The True Cost of Emergency Housing
Behind the large numbers around homelessness, we need to remember that each one of these statistics is human story of despair. I believe no one chooses to become homeless. However, costs are rising for both the expense of housing those in need and the pressure on frontline services are becoming unsustainable for local government.
According to Kent County Council’s research at the end of 2017, 1,153 households presented themselves to their local authority as homeless at the end of 2017; More than a third were recognised as priority cases.
It upsets me to think 1,182 families were living in emergency accommodation at Christmas 2017 and almost 74,000 in England as a whole. Local councils use a variety of solutions to accommodate those in need of emergency housing. In Kent, 23% are bed and breakfast, 29% in local authority or social housing homes and 40% housed through private landlords.
With rising rents and room rates, budgets for these accommodation types are being stretched beyond reasonable limits, with the Local Government Association estimating councils are paying £2 million daily to private landlords in England.
In the period 2011 - 2016 local authorities spent more than 3.5bn on temporary accommodation for homeless families. Within that period, costs rose by 43% with councils spending £851m on temporary accommodation in 2015 alone.
The Changing Face of Those in Need of Emergency Housing
The demographics of those coming to local authorities for assistance has dramatically over the last six years. Factors such as increasing rents which are pricing tenants out of the market should the property they reside in no longer be available combined with high deposit costs are introducing a new wave of families and individuals presenting as homeless.
This combined with Universal Credit complications causing tenants to fall into arrears, and pressures on those in receipt of housing benefit who are affected by the Bedroom Tax, plus an increasing population has fuelled the requirement for emergency housing.
And the true cost of this crisis goes further. Those who traditionally may have had access to temporary accommodation, but are ending up the streets due to the huge demand on services, such as single people with low priority cost government an average of £20,000 per annum, place increased demands not only on the local authority, but on services such as the NHS and police services due to the increased vulnerability of street sleepers.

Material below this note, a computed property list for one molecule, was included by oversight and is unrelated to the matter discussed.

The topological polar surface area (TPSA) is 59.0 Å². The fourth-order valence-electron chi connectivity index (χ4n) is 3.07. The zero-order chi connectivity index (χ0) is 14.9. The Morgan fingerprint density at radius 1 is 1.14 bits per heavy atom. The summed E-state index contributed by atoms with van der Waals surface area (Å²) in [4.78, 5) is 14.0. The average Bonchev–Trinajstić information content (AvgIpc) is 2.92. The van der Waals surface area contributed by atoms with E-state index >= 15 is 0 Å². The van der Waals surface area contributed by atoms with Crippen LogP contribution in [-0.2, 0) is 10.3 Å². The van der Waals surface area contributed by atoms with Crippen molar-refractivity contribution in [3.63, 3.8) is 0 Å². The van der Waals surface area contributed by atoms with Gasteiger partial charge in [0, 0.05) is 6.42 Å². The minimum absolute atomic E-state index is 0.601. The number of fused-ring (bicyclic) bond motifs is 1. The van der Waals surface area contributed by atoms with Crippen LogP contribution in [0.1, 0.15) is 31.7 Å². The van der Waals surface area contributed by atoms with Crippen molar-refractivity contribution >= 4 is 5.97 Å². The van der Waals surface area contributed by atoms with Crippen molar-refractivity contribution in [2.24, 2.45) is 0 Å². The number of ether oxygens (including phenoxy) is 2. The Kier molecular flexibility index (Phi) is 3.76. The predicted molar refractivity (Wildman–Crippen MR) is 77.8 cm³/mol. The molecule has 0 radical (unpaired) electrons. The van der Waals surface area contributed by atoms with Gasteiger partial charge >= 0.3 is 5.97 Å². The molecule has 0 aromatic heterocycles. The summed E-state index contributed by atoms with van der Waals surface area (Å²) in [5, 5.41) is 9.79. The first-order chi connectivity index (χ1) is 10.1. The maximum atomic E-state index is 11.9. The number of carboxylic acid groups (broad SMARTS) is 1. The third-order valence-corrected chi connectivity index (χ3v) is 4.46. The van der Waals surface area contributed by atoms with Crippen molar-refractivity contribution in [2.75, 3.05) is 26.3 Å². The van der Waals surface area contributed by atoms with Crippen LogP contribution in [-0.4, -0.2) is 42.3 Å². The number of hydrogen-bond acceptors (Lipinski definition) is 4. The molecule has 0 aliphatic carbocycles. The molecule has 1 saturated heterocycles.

Tackling the Costs of Emergency Housing
Action is being taken by local authorities to offer innovative solutions to the issues faced by a rising need for emergency housing. The most common approach by Kent local authorities is to build their own emergency accommodation on small plots of land that have little commercial value. For some time, Gen² have been using modern forms of construction for new schools, such as modular construction, where buildings are factory built and transported to site for assembly. We have successfully reduced programme time and the cost of construction.
We are now investing research to help local authorities build modular homes to address temporary housing needs. Being able to quickly produce accommodation without a lengthy construction period is of clear benefit for councils looking to source a permanent temporary home solution.
Indeed, over 100,000 modular homes are planned in the UK to help to tackle the housing crisis, with some organisations going further; Berkeley Homes are building their own dedicated modular homes factory in Kent for example.
In London, a collaboration of 16 councils are now looking to establish a company to produce modular housing which can then be moved across sites across the capital to address housing need. Kent local authorities have started to consider alternatives to traditional bed and breakfast accommodation or private landlords for those in need of emergency housing. Other ideas include converting old council offices, mobile homes and even disused warehouses – which offer families better personal facilities and more privacy than traditional temporary accommodation.
While no ‘quick fix’ will solve some of the drivers of homelessness, such as inflated rent prices and a population which is increasing, providers of housing can now look to new solutions to assist to alleviate costs and help more households.